If you are used to folding knives, the Companion’s handle will be a revelation. It feels palm-filling and secure no matter how you hold it, with no hot spots. You can work with it all day and not get blisters.

There is a subtle finger guard near the blade, and a similar swelling at the end of the handle. They make the knife less likely to slip in your hand, but they aren’t big enough to get in the way in certain holds. Overall, the handle is shaped perfectly.

The material is just plastic overmolded with tackier rubbery material except at the handle ends. It does not become slippery when wet (though I haven’t tried it when the handle was greasy.)

The handle caps (and sheath) are available in a variety of colors. The light blue or orange options are harder to lose and less scary looking than black or dark green.

The sheath

The sheath is a single piece of tough, rigid plastic. The knife snaps in, so no securing strap is necessary (though Morakniv does sell more elaborate sheaths.) It has a sturdy belt hook and a drainhole. It will likely last forever.

Interestingly, the blade covers about half of the handle as well as the entire blade. That makes it very secure and protective; the knife really will not fall out. But it also makes it a little slower to grab and draw out. A worthwhile tradeoff, in my view.

The cost

It costs FOURTEEN DOLLARS. I have seen them for as little as $12. And there is no other place to say that the knife, taken as a whole, from the sweep of the edge, to the mirror-like polish, to the contouring of the handle, is beautiful. It didn’t have to be, but it is.

So now, the good and the bad.

The good:

the Companion is…

– Durable (certainly more so than any folding knife)

– Fitted with a superior handle (superior to any folding knife, and most fixed-blade knives)

– Light, well-balanced and easy to handle

– Nicely made and finished

– Available in a variety of options re color, steel, serration, thickness, etc.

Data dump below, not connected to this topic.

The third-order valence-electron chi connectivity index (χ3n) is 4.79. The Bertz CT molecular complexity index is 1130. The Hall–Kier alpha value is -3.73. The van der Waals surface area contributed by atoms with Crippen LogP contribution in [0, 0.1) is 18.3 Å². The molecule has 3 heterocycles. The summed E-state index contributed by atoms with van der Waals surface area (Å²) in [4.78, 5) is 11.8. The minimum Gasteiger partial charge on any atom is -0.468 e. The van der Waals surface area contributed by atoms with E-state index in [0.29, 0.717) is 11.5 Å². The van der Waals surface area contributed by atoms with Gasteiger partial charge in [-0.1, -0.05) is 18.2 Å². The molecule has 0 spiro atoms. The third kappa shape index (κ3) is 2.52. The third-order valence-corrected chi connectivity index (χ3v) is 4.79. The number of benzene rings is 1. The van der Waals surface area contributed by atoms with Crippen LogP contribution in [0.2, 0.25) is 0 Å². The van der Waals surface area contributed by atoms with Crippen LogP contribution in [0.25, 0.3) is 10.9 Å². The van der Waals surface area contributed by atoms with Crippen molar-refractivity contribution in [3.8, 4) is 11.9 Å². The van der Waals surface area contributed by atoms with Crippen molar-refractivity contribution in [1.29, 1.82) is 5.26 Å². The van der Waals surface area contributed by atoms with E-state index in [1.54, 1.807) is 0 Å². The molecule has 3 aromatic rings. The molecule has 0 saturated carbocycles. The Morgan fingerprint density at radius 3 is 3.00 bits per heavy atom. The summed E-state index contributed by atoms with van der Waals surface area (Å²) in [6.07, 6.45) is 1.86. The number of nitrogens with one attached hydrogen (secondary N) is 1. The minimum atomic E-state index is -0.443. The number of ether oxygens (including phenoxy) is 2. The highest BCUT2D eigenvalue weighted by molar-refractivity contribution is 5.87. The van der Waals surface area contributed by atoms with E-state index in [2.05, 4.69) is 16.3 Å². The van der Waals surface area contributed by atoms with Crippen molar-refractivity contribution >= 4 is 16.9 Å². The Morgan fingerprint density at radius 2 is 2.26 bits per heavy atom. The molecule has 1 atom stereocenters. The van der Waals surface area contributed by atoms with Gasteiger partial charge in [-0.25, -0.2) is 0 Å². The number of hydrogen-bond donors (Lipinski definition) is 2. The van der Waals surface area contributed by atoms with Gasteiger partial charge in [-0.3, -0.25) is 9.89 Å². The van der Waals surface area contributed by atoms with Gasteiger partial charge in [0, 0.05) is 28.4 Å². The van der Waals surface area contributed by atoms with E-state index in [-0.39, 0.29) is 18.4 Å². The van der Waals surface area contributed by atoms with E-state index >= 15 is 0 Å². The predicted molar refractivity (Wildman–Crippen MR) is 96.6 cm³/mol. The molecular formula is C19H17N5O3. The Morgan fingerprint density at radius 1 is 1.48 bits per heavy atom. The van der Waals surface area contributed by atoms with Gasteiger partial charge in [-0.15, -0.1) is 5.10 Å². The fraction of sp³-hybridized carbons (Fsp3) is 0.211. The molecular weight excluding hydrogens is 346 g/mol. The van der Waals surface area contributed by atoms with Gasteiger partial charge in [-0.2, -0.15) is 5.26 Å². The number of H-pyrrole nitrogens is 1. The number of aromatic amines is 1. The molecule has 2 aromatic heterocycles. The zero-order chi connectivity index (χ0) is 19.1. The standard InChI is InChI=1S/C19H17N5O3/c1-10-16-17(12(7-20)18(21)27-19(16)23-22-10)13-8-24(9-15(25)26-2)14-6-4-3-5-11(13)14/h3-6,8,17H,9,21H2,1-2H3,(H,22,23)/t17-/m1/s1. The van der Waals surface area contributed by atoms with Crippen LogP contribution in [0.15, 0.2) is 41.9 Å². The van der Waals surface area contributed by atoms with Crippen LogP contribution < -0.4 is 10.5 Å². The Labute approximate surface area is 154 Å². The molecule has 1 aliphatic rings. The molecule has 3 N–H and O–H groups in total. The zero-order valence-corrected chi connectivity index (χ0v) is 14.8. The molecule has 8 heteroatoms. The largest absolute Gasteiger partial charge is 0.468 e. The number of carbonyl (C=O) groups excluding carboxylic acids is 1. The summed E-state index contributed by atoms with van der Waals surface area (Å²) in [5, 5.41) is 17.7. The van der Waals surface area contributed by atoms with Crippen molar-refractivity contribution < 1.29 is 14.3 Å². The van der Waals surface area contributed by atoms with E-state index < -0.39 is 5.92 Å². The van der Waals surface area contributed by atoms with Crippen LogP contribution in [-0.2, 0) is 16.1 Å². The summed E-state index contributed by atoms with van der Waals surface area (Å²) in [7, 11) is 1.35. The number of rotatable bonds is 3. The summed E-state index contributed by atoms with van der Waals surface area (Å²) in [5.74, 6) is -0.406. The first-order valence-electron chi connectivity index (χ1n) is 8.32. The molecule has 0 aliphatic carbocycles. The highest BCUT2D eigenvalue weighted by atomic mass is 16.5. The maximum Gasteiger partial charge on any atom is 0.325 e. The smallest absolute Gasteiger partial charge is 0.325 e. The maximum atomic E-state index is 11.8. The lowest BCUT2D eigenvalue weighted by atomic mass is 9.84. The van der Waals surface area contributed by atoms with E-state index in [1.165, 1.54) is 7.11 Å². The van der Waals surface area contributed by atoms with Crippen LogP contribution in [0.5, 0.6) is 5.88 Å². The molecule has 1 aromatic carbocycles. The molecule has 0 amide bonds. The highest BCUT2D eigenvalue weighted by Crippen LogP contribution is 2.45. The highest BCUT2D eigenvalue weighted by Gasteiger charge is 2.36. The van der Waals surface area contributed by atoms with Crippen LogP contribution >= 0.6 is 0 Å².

– Cheap as all get-out. An amazing bargain.

The bad:

the Companion is…

– A tad scary to look at, though it is smaller than many kitchen knives. You might get a reaction from people if you show it to them.

– Probably illegal to carry on your person in most cities. They are meant for the campsite or worksite. There is a shorter knife, the Eldris, which for some reason is more expensive.

– A bit harder to sharpen, because of the scandi grind. Apparently some people who enjoy that kind of thing will grind a deep secondary taper into the blade, so it has almost a wedge profile, like a kitchen knife. That will make the knife easier to sharpen and a better slicer, but less robust. A few Morakniv models come prethinned toward the tip of the blade, which supposedly makes them better for animal skinning and breakdown.

– Not the most heavy-duty knife out there. It is certainly strong enough for most bushcraft, including batoning (where the knife is used as a small splitting wedge.) But you cannot hammer it into a concrete wall with a sledge. You cannot pry open doors with it. It is just a cheap, simple knife. If you want a heavier duty knife, you can check out Morakniv’s Garberg or Bushcraft models.

– Some people complain that the sheath and handle show wear relatively quickly. I would respond that both handle and sheath are comfortable, effective, and cheap, so who cares? If you want a G10 handle, buy a different knife (and pay 3, 5, or 10 times as much.) Same goes if you want a heavier blade. So for the cost of a screwdriver, you can get a very functional, well-designed, effective, almost beautiful knife with a few shortcomings. The only change I might really want would be to make it a full flat grind, like a lot of Spyderco knives. That would make the blade less durable and robust, and it would mean more machining, so more cost. But at even double the cost, it would be a good buy. And even as is, it is a no-brainer for camping, woodcraft, even gardening and some bushcraft. If you don’t have a fixed-blade outdoor knife, this is the one to get. You will be amazed at how much more comfortable and capable it is than any folding knife.

-- Karl Chwe 06/28/17